And helping fuel Warren's policy factory, the real life stories from voters on the trail.

LAU: Some of it's from the selfie line, some of it's from meetings and town halls that she's done. She listens and she remembers. And, you know, if she hears enough, she wants to make sure that she does something about it.

LEE (on camera): How many more policy plans can we expect?

DONENBERG: Well, there will be a -- there will be a lot.

LEE (voice over): MJ Lee, CNN, Boston, Massachusetts.


BERMAN: That's a rare inside look at a campaign. And she got the access, a, because she's a great reporter, but, b, because the Warren team wants to have that story told.

CAMEROTA: Yes, being a policy factory is seen as a very good thing at the moment.


[06:49:46] All right, 9/11 heroes heading to Capitol Hill in just a few hours in a funding fight. What they plan to tell the Senate Majority Leader Mitch McConnell when they meet. They are here in person to tell us. That's next.



JON STEWART, 9/11 FIRST RESPONDERS ADVOCATE AND COMEDIAN: In terms of getting the 9/11 bills passed, Mitch McConnell has been the white whale of this since 2010.

This has never been dealt with compassionately by Senator McConnell. He has always held out until the very last minute.


BERMAN: Comedian and advocate Jon Stewart taking on the Senate Majority Leader Mitch McConnell, pushing him to authorize funding for the September 11th Victim Compensation Fund. Senator McConnell will meet face to face with first responders today who say they're ready to fight to get the funding that they need. Here with us now, John Feal and Michael O'Connell. Both were 9/11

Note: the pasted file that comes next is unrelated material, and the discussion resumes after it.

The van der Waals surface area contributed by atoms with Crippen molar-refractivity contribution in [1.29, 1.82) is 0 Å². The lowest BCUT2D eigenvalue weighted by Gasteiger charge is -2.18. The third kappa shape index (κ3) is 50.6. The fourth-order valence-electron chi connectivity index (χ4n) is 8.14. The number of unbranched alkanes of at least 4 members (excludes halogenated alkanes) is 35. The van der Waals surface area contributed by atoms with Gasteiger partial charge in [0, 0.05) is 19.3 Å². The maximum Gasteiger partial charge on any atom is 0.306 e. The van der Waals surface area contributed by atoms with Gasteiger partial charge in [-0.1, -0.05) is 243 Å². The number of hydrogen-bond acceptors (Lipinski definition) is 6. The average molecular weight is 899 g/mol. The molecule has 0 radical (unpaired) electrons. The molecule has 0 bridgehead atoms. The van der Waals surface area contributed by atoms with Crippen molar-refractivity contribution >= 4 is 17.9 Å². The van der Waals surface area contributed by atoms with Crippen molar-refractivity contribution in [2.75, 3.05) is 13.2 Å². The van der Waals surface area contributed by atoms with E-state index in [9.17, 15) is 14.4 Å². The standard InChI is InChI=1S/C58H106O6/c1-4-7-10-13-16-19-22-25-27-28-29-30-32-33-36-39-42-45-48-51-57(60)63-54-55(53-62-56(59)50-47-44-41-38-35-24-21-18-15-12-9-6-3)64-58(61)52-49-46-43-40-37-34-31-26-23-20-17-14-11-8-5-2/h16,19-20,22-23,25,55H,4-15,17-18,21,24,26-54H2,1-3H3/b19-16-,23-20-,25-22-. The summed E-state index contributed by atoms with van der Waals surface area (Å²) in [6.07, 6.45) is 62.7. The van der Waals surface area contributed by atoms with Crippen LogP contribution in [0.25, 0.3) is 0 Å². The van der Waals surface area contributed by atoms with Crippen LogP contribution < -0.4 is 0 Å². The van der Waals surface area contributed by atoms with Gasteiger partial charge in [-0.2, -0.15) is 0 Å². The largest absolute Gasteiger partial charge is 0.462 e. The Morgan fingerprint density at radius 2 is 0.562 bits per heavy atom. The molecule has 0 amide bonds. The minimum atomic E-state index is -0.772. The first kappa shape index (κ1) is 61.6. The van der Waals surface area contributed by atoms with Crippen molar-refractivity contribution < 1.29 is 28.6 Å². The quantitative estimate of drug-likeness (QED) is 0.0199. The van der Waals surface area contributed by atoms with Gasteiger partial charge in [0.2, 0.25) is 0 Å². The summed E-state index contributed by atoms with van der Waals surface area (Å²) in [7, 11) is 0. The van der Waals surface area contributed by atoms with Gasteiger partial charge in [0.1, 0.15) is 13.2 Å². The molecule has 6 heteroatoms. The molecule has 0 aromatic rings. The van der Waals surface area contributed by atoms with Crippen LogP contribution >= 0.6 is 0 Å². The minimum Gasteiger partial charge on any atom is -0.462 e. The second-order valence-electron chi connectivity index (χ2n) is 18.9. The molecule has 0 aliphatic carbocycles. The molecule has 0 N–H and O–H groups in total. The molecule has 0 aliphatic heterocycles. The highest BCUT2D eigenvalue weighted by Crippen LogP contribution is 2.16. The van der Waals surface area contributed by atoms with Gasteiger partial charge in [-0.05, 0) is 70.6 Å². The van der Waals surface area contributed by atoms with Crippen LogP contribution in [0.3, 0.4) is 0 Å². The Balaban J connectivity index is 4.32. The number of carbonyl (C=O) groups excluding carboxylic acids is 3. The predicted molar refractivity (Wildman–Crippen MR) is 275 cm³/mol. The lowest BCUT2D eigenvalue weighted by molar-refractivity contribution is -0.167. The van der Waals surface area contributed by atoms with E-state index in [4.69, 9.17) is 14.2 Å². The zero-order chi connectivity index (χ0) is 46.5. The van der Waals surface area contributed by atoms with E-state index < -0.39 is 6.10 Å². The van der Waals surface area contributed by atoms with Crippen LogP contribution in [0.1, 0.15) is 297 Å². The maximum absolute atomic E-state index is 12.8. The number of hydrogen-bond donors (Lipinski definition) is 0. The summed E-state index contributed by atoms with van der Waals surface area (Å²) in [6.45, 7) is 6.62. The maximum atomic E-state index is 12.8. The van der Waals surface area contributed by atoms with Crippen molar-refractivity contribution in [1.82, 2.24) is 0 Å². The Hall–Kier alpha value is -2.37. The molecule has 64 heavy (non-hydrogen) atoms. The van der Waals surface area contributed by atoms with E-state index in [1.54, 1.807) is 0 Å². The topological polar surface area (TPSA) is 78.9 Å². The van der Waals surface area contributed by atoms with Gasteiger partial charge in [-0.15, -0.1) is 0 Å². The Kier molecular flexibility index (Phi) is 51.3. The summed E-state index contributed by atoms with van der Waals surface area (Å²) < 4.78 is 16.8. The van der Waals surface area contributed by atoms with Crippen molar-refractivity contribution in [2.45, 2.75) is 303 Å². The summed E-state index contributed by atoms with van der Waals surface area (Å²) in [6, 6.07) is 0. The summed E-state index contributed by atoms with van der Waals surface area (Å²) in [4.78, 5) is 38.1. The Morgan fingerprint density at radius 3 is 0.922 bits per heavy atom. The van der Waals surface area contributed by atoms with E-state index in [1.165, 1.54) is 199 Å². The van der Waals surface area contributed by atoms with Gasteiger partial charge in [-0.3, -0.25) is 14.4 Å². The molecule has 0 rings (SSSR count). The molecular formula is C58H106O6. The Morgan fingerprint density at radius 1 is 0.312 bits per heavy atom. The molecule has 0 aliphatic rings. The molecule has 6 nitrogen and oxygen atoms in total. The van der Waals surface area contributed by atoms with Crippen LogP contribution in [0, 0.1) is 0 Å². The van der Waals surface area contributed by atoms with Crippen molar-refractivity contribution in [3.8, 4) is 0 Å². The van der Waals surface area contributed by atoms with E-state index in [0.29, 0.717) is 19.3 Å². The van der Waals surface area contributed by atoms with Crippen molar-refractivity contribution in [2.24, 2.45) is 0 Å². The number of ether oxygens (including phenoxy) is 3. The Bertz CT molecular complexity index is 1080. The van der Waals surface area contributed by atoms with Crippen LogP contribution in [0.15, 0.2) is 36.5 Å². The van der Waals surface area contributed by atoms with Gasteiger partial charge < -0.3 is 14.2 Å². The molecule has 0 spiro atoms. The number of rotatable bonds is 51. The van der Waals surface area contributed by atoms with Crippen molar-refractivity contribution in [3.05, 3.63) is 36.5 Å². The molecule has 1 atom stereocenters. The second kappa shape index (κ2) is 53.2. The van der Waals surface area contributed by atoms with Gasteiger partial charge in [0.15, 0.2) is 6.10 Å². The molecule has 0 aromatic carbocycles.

responders and both will be heading down to Washington as soon as we're done with this interview to meet with Mitch McConnell.

Guys, thank you for being here with us today. It is always a pleasure and our honor to get to speak with you.

John, you've met with Senator Mitch McConnell before and his people. How has that gone in the past?

JOHN FEAL, 9/11 RESPONDER: Well, today I'm going to have an open mind. And I'm going to pray for the best, be prepared for the worst. But our previous meetings, they -- they weren't as -- well, they weren't good. I don't --

CAMEROTA: Why? What happened during those?

FEAL: We have different views on what humanity is. We have different views on how politics actually helps people. And we have different views on life. And I'm hoping today that we challenge his humanity. And Mitch McConnell has a chance to show America that Republicans and Democrats can come together for -- for truly a bipartisan issue here.

[06:55:12] CAMEROTA: What did you guys think when Mitch McConnell said he didn't know why Jon Stewart was so bent out of shape about this?